April 29, 2019

Revealing confidential records resulting a youthful offender adjudication distinguished from answering questions about the facts underlying the incident.


The plaintiff, [P], allegedly was injured as a result of a physical altercation with D, the defendant, which had occurred in the hallway of the high school that they both attended at that time.

When, in the course of discovery during the litigation that followed in P's effort to recover damages for personal injuries she had allegedly suffered as the result of certain actions by D, D's attorney refused to produce D, who had been adjudicated a youthful offender, contending that, pursuant to the Criminal Procedure Law §720.35(2) [CPL], the information sought by P was protected by the confidentiality provisions provided by law with respect to adjudications involving youthful offenders.

P then asked Supreme Court to grant her motion to compel D to appear for, and answer questions at, the deposition. The court granted P's motion, denying D's legal guardian's motion for a protective order precluding the deposition of D. D's legal guardian appealed the Supreme Court's decision.

The Appellate Division affirmed the Supreme Court's ruling, explaining that the relevant provisions of law concerning youthful offender status set out in the CPL were the result of  "a legislative desire not to stigmatize youths between the ages of 16 and 19 with criminal records triggered by hasty or thoughtless acts which, although crimes, may not have been the serious deeds of hardened criminals."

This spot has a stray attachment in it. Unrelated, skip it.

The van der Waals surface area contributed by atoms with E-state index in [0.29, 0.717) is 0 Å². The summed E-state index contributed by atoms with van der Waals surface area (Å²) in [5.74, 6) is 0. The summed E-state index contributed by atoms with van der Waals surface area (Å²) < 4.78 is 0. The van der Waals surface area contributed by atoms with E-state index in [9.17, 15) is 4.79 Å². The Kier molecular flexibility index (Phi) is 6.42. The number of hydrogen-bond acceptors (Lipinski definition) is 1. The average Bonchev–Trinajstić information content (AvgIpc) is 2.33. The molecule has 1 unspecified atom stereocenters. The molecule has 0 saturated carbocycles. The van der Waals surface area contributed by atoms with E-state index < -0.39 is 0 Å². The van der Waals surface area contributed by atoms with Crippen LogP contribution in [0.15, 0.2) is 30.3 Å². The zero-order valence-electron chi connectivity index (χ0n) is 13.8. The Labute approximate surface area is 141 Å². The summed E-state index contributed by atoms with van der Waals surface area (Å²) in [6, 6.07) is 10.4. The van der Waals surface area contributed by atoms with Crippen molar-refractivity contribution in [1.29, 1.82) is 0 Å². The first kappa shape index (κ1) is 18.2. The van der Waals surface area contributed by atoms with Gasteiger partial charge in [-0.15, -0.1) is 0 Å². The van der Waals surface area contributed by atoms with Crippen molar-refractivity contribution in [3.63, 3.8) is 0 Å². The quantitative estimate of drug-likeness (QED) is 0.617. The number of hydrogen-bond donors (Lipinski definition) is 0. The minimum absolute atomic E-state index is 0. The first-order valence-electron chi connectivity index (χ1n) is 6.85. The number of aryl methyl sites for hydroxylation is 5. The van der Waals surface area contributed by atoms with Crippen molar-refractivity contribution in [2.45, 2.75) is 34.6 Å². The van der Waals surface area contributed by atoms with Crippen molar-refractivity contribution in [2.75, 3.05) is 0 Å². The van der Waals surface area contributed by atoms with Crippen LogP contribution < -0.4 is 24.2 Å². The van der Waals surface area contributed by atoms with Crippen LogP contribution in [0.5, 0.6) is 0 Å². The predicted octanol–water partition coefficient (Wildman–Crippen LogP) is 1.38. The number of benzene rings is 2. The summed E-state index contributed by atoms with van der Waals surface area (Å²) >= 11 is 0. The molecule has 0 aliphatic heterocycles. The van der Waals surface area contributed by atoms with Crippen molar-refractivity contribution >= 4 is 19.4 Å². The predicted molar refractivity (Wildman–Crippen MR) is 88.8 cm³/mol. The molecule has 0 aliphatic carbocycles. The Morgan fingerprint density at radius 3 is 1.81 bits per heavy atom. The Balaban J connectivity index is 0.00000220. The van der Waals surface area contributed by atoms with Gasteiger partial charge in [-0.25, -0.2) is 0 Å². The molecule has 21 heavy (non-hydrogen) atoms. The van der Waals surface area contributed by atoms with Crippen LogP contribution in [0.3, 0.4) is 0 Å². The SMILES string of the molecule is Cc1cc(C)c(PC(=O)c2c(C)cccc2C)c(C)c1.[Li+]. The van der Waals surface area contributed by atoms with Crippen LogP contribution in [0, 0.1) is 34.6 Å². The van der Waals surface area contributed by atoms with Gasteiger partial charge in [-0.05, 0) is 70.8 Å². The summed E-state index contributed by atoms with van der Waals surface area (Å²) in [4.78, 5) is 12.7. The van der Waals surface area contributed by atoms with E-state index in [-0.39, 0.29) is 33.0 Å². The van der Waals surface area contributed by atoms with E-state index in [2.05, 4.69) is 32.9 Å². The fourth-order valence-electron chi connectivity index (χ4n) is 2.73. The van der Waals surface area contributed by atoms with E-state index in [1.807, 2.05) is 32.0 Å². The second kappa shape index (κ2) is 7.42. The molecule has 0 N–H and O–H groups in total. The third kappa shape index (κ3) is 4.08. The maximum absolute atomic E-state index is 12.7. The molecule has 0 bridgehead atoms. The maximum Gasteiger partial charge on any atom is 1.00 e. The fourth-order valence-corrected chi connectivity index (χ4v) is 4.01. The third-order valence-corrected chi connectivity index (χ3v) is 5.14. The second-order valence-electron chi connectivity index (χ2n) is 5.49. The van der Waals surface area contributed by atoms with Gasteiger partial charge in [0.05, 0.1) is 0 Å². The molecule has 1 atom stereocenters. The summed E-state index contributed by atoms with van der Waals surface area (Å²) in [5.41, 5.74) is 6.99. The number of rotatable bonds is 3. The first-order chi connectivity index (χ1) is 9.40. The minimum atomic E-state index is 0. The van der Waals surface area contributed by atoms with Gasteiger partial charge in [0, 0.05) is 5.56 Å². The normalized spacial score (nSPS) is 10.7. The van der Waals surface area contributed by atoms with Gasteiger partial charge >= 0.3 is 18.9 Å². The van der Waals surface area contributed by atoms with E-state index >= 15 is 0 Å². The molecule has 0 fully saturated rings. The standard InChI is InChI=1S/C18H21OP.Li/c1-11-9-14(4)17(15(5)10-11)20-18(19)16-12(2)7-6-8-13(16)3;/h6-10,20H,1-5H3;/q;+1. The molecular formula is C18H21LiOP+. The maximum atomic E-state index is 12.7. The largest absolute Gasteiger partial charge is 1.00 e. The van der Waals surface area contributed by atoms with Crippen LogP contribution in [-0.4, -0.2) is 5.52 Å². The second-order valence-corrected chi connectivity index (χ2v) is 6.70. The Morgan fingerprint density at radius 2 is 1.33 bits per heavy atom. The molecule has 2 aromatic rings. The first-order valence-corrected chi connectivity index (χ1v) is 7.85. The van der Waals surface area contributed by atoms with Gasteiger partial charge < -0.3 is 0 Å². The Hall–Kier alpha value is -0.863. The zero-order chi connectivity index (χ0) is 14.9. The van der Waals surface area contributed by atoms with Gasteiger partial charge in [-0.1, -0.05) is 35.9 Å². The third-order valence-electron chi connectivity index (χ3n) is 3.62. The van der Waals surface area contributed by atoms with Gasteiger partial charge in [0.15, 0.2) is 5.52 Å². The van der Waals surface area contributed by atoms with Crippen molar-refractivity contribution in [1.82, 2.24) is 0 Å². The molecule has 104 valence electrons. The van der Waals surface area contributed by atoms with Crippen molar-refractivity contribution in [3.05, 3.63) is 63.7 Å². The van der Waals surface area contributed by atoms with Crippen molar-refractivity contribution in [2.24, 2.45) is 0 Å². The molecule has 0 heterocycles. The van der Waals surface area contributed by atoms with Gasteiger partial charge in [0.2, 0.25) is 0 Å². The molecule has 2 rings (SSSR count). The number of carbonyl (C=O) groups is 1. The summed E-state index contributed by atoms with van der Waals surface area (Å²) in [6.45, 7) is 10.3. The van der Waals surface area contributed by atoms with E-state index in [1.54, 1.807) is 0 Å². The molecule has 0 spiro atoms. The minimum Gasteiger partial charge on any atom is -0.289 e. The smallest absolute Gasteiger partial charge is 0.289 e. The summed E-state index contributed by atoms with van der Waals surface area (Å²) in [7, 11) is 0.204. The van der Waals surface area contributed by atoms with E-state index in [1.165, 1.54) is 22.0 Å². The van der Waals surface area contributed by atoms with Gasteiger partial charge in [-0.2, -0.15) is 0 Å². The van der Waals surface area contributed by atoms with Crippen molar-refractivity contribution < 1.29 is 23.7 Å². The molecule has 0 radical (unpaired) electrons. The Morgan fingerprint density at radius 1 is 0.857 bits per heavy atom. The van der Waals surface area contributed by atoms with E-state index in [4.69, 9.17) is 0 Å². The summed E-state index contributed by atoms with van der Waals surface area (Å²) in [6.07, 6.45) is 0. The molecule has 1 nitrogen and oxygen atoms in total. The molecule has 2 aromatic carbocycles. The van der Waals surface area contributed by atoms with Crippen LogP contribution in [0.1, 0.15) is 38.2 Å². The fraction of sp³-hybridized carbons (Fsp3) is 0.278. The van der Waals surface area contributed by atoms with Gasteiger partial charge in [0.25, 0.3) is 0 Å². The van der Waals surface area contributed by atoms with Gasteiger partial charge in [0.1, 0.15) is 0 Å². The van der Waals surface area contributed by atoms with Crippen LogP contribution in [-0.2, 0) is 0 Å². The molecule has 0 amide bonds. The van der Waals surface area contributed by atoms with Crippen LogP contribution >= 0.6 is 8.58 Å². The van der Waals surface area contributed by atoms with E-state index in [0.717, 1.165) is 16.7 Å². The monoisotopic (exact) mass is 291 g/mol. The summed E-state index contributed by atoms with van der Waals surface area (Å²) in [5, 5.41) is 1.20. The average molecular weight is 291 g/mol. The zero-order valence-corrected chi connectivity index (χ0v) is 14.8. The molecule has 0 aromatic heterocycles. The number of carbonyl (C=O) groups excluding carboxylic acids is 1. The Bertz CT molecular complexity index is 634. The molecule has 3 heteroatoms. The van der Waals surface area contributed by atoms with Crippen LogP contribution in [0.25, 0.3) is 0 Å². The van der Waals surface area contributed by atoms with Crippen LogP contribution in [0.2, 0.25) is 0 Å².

The primary advantage of youthful offender treatment, said the court, is "the avoidance of the stigma and practical consequences which accompany a criminal conviction." Further, noted the Appellate Division, CPL §720.35[1] provides that "youthful offender adjudication is not a judgment of conviction for a crime or any other offense" and consistent with "the statutory goal that eligible youths not be stigmatized by a youthful offender adjudication," provides that records relating to the prosecution shall be sealed.

However, opined the Appellate Division, the statutory grant of confidentiality afforded to such official records and the information contained therein "does not extend to the facts underlying the incident which gave rise to the youthful offender adjudication." Thus an eligible youth may not refuse, on grounds of confidentiality, to answer questions about the facts underlying the subject incident, "even though those facts also form the basis of his or her youthful offender adjudication."

The Appellate Division concluded that although D cannot be compelled to divulge the contents of the confidential records underlying her youthful offender adjudication, D can be compelled to answer questions about the facts underlying the incident.

The decision is posted on the Internet at:

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